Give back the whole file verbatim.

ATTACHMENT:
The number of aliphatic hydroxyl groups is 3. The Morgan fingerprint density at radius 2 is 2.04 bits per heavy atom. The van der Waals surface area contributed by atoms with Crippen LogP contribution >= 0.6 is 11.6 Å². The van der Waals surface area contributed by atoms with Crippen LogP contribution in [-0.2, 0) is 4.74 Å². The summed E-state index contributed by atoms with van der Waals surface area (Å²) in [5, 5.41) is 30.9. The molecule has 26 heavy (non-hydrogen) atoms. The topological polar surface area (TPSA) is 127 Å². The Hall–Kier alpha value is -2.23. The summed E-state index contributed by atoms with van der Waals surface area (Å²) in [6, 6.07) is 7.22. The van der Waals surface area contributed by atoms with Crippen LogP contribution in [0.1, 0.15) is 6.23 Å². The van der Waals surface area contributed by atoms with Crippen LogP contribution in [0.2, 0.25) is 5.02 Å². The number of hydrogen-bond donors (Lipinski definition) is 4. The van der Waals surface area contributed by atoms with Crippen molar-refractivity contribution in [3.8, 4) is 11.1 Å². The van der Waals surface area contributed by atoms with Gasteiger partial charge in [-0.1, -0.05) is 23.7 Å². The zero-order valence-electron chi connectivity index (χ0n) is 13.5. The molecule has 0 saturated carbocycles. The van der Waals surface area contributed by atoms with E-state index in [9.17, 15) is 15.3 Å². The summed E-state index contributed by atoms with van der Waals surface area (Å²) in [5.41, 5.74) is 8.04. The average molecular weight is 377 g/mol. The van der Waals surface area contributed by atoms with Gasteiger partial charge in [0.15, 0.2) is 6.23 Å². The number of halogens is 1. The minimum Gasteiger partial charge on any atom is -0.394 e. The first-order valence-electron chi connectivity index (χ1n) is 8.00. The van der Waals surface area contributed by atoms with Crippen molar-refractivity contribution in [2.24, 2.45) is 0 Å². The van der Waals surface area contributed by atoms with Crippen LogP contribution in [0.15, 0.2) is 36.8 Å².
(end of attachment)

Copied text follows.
The number of aliphatic hydroxyl groups is 3. The Morgan fingerprint density at radius 2 is 2.04 bits per heavy atom. The van der Waals surface area contributed by atoms with Crippen LogP contribution >= 0.6 is 11.6 Å². The van der Waals surface area contributed by atoms with Crippen LogP contribution in [-0.2, 0) is 4.74 Å². The summed E-state index contributed by atoms with van der Waals surface area (Å²) in [5, 5.41) is 30.9. The molecule has 26 heavy (non-hydrogen) atoms. The topological polar surface area (TPSA) is 127 Å². The Hall–Kier alpha value is -2.23. The summed E-state index contributed by atoms with van der Waals surface area (Å²) in [6, 6.07) is 7.22. The van der Waals surface area contributed by atoms with Crippen LogP contribution in [0.1, 0.15) is 6.23 Å². The van der Waals surface area contributed by atoms with Crippen LogP contribution in [0.2, 0.25) is 5.02 Å². The number of hydrogen-bond donors (Lipinski definition) is 4. The van der Waals surface area contributed by atoms with Crippen molar-refractivity contribution in [3.8, 4) is 11.1 Å². The van der Waals surface area contributed by atoms with Gasteiger partial charge in [-0.1, -0.05) is 23.7 Å². The zero-order valence-electron chi connectivity index (χ0n) is 13.5. The molecule has 0 saturated carbocycles. The van der Waals surface area contributed by atoms with E-state index in [9.17, 15) is 15.3 Å². The summed E-state index contributed by atoms with van der Waals surface area (Å²) in [5.41, 5.74) is 8.04. The average molecular weight is 377 g/mol. The van der Waals surface area contributed by atoms with Gasteiger partial charge in [0.15, 0.2) is 6.23 Å². The number of halogens is 1. The minimum Gasteiger partial charge on any atom is -0.394 e. The first-order valence-electron chi connectivity index (χ1n) is 8.00. The van der Waals surface area contributed by atoms with Crippen molar-refractivity contribution in [2.24, 2.45) is 0 Å². The van der Waals surface area contributed by atoms with Crippen LogP contribution in [0.15, 0.2) is 36.8 Å².